From day one, I committed to let the science, facts, and data drive South Dakota’s response to COVID-19. Though there has been much handwringing these last several weeks, when it comes to schools, the science is clear: we need to open them.
Let’s walk through the facts together.
First, when it comes to children, the virus doesn’t impact them even on the same level as the flu. A JAMA Pediatrics report states, “Our data indicate that children are at far greater risk of critical illness from influenza than from COVID-19.” The American Academy of Pediatrics (AAP) reports, “SARS-CoV-2 appears to behave differently in children and adolescents than other common respiratory viruses, such as influenza, on which much of the current guidance regarding school closures is based.”
Toronto’s world-renowned Hospital for Sick Children (SickKids) echoed this finding, saying, “evidence is mounting that children may be less susceptible to SARS-CoV-2 infection and may be less likely to transmit the virus to others.” Daniel Koch, Switzerland’s head of public health, has said that even when children test positive for the virus, their viral load is low, and it seems that adults tend to infect children, not the other way around.
Second, we know that it is extremely harmful to kids to keep schools closed. We know that children thrive on routine and being in supportive, social environments. We know that the loss of human connections for many of these kids is driving increases in stress, anxiety, and depression. We know this to be true most especially for our most vulnerable students.
The AAP succinctly notes, “Schools are fundamental to child development and well-being and provide our children with academic instruction, social and emotional skills, safety, reliable nutrition, physical/speech and mental health therapy, and opportunities for physical activity, among other benefits.” I say all of this because not all kids are in safe home environments; for some students, school is the safest and most predictable place they spend their time.
A similarly critical point is that long-distance learning may have gotten us through the initial crisis, but it is not a long-term solution. One reason for this is because of the great disparities in remote learning. Initial nationwide research suggests that students will return to school in the fall with roughly 70 percent of learning gains in reading relative to a typical school year, and less than 50 percent in math, according to projections from the NWEA. Remote learning may work for some, but it is not the answer for most.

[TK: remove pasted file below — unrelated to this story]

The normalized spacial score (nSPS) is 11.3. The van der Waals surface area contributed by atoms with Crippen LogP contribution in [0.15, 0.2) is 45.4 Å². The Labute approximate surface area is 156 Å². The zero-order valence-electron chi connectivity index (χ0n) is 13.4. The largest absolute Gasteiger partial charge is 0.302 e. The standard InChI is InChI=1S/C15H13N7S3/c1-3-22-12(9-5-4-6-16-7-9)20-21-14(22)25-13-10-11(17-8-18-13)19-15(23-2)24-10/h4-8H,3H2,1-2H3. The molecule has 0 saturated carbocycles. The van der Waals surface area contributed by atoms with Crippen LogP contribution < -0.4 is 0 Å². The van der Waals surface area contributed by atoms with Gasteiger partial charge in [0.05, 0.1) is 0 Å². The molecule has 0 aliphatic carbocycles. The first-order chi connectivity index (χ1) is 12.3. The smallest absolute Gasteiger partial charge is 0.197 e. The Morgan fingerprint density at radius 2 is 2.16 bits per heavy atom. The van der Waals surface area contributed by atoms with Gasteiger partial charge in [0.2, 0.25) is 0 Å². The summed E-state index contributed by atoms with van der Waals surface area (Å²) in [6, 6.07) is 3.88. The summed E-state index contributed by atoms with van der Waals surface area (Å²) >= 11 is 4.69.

In South Dakota, one of our largest school districts self-reported that they lost contact with as many as 30 percent of students when we went online. Think about that: some schools in our state haven’t heard from as many as a third of their kids since March. That cannot continue. Those kids are likely to fall behind, with lifelong consequences to their career opportunities and family life.
It’s also important to remember that schools are not just about kids. Teachers, administrators, and school staff all work together in these buildings. Opening schools impacts them as well.
Fortunately, teachers are unlikely to be infected by students. Remember what that SickKids report tells us: “evidence is mounting that children may be less susceptible to this virus and may be less likely to transmit the virus to others.” If kids are unlikely to get teachers sick, then teachers’ main health concern would be protecting against transmission between themselves.
The vast majority of teachers and staff in South Dakota are not in the high-risk category. But some are, and they have many options available to them, such as social distancing, masking, and proper hygiene. If vulnerable teachers need to teach online classes to vulnerable students, that is certainly an option that is also available.
Remember, too, that online instruction does not reduce exposure outside the classroom. Dr. Scott Atlas at Stanford University notes that the risks to adults in schools are much less than those encountered in grocery stores, pharmacies, and other essential businesses.
My goal as governor is to make decisions that promote opportunities and security for the next generation. What we do today should be a catalyst for our young people to start businesses, invest in their communities, grow their families, develop their careers, and build a great quality of life.
Right now, the best decision we can make for our kids — for their full development and well-being — is to get them back into school. Their futures — and ours — depend on it.